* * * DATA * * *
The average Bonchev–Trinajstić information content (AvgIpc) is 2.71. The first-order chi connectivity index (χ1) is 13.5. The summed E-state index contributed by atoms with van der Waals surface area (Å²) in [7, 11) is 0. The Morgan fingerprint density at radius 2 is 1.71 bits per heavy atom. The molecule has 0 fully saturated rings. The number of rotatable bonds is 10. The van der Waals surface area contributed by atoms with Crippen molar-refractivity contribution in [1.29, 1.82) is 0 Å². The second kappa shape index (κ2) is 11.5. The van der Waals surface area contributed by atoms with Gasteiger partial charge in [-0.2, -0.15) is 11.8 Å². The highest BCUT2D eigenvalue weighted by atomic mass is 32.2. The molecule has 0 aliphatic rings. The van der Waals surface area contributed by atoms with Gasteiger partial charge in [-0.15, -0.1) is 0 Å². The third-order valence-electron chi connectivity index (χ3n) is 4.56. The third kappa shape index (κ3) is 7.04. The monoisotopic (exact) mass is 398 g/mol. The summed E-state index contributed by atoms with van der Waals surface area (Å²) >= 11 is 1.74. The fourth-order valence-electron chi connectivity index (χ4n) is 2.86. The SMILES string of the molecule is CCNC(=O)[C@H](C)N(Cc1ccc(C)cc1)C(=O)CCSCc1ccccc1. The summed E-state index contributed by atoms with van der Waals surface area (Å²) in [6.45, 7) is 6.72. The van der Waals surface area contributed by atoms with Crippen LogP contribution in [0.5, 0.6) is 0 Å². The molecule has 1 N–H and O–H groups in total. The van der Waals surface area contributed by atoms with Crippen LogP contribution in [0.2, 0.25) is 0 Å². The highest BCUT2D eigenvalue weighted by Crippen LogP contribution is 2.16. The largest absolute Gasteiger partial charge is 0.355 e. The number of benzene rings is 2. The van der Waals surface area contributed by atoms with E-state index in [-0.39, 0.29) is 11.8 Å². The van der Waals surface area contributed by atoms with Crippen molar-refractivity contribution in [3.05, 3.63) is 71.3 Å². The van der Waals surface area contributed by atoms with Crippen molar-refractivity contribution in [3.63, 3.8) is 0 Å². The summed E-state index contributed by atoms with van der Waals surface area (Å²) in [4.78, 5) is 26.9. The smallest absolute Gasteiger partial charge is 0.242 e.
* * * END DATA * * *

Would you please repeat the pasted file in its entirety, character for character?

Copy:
The average Bonchev–Trinajstić information content (AvgIpc) is 2.71. The first-order chi connectivity index (χ1) is 13.5. The summed E-state index contributed by atoms with van der Waals surface area (Å²) in [7, 11) is 0. The Morgan fingerprint density at radius 2 is 1.71 bits per heavy atom. The molecule has 0 fully saturated rings. The number of rotatable bonds is 10. The van der Waals surface area contributed by atoms with Crippen molar-refractivity contribution in [1.29, 1.82) is 0 Å². The second kappa shape index (κ2) is 11.5. The van der Waals surface area contributed by atoms with Gasteiger partial charge in [-0.2, -0.15) is 11.8 Å². The highest BCUT2D eigenvalue weighted by atomic mass is 32.2. The molecule has 0 aliphatic rings. The van der Waals surface area contributed by atoms with Gasteiger partial charge in [-0.15, -0.1) is 0 Å². The third-order valence-electron chi connectivity index (χ3n) is 4.56. The third kappa shape index (κ3) is 7.04. The monoisotopic (exact) mass is 398 g/mol. The summed E-state index contributed by atoms with van der Waals surface area (Å²) >= 11 is 1.74. The fourth-order valence-electron chi connectivity index (χ4n) is 2.86. The SMILES string of the molecule is CCNC(=O)[C@H](C)N(Cc1ccc(C)cc1)C(=O)CCSCc1ccccc1. The summed E-state index contributed by atoms with van der Waals surface area (Å²) in [6.45, 7) is 6.72. The van der Waals surface area contributed by atoms with Crippen LogP contribution in [0.5, 0.6) is 0 Å². The molecule has 1 N–H and O–H groups in total. The van der Waals surface area contributed by atoms with Crippen LogP contribution in [0.2, 0.25) is 0 Å². The highest BCUT2D eigenvalue weighted by Crippen LogP contribution is 2.16. The largest absolute Gasteiger partial charge is 0.355 e. The number of benzene rings is 2. The van der Waals surface area contributed by atoms with E-state index in [-0.39, 0.29) is 11.8 Å². The van der Waals surface area contributed by atoms with Crippen molar-refractivity contribution in [3.05, 3.63) is 71.3 Å². The van der Waals surface area contributed by atoms with Crippen molar-refractivity contribution in [3.63, 3.8) is 0 Å². The summed E-state index contributed by atoms with van der Waals surface area (Å²) in [4.78, 5) is 26.9. The smallest absolute Gasteiger partial charge is 0.242 e.